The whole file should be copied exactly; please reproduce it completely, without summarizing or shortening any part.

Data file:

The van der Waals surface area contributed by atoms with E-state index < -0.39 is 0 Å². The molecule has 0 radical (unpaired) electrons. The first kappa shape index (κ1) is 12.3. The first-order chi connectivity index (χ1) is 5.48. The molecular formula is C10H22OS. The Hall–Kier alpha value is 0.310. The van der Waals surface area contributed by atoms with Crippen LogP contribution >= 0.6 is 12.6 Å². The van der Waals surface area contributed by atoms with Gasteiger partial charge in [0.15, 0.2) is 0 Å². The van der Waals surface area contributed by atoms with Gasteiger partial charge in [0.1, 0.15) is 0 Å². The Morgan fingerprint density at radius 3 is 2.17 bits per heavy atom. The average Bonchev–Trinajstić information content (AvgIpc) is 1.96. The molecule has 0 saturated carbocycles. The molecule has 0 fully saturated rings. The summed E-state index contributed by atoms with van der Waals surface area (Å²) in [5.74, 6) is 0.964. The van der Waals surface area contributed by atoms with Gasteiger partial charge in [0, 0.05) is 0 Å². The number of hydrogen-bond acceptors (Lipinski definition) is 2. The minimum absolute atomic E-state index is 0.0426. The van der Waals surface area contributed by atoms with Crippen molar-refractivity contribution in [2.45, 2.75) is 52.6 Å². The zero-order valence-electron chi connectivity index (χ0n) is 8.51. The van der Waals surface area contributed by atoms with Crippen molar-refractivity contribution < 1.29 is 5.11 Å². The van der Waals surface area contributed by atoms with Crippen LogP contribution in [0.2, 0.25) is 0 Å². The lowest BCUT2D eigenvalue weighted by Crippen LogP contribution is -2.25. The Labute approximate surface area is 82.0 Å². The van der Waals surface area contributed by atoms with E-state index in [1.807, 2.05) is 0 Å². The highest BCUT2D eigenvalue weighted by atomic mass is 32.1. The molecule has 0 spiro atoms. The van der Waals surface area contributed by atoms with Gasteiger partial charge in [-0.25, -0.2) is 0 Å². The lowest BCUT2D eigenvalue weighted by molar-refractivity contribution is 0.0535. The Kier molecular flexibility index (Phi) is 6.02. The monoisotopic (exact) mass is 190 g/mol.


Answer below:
The van der Waals surface area contributed by atoms with E-state index < -0.39 is 0 Å². The molecule has 0 radical (unpaired) electrons. The first kappa shape index (κ1) is 12.3. The first-order chi connectivity index (χ1) is 5.48. The molecular formula is C10H22OS. The Hall–Kier alpha value is 0.310. The van der Waals surface area contributed by atoms with Crippen LogP contribution >= 0.6 is 12.6 Å². The van der Waals surface area contributed by atoms with Gasteiger partial charge in [0.15, 0.2) is 0 Å². The van der Waals surface area contributed by atoms with Gasteiger partial charge in [0.1, 0.15) is 0 Å². The Morgan fingerprint density at radius 3 is 2.17 bits per heavy atom. The average Bonchev–Trinajstić information content (AvgIpc) is 1.96. The molecule has 0 saturated carbocycles. The molecule has 0 fully saturated rings. The summed E-state index contributed by atoms with van der Waals surface area (Å²) in [5.74, 6) is 0.964. The van der Waals surface area contributed by atoms with Gasteiger partial charge in [0, 0.05) is 0 Å². The number of hydrogen-bond acceptors (Lipinski definition) is 2. The minimum absolute atomic E-state index is 0.0426. The van der Waals surface area contributed by atoms with Crippen molar-refractivity contribution in [2.45, 2.75) is 52.6 Å². The zero-order valence-electron chi connectivity index (χ0n) is 8.51. The van der Waals surface area contributed by atoms with Crippen molar-refractivity contribution < 1.29 is 5.11 Å². The van der Waals surface area contributed by atoms with Crippen LogP contribution in [0.2, 0.25) is 0 Å². The lowest BCUT2D eigenvalue weighted by Crippen LogP contribution is -2.25. The Labute approximate surface area is 82.0 Å². The van der Waals surface area contributed by atoms with E-state index in [1.807, 2.05) is 0 Å². The highest BCUT2D eigenvalue weighted by atomic mass is 32.1. The molecule has 0 spiro atoms. The van der Waals surface area contributed by atoms with Gasteiger partial charge in [-0.25, -0.2) is 0 Å². The lowest BCUT2D eigenvalue weighted by molar-refractivity contribution is 0.0535. The Kier molecular flexibility index (Phi) is 6.02. The monoisotopic (exact) mass is 190 g/mol.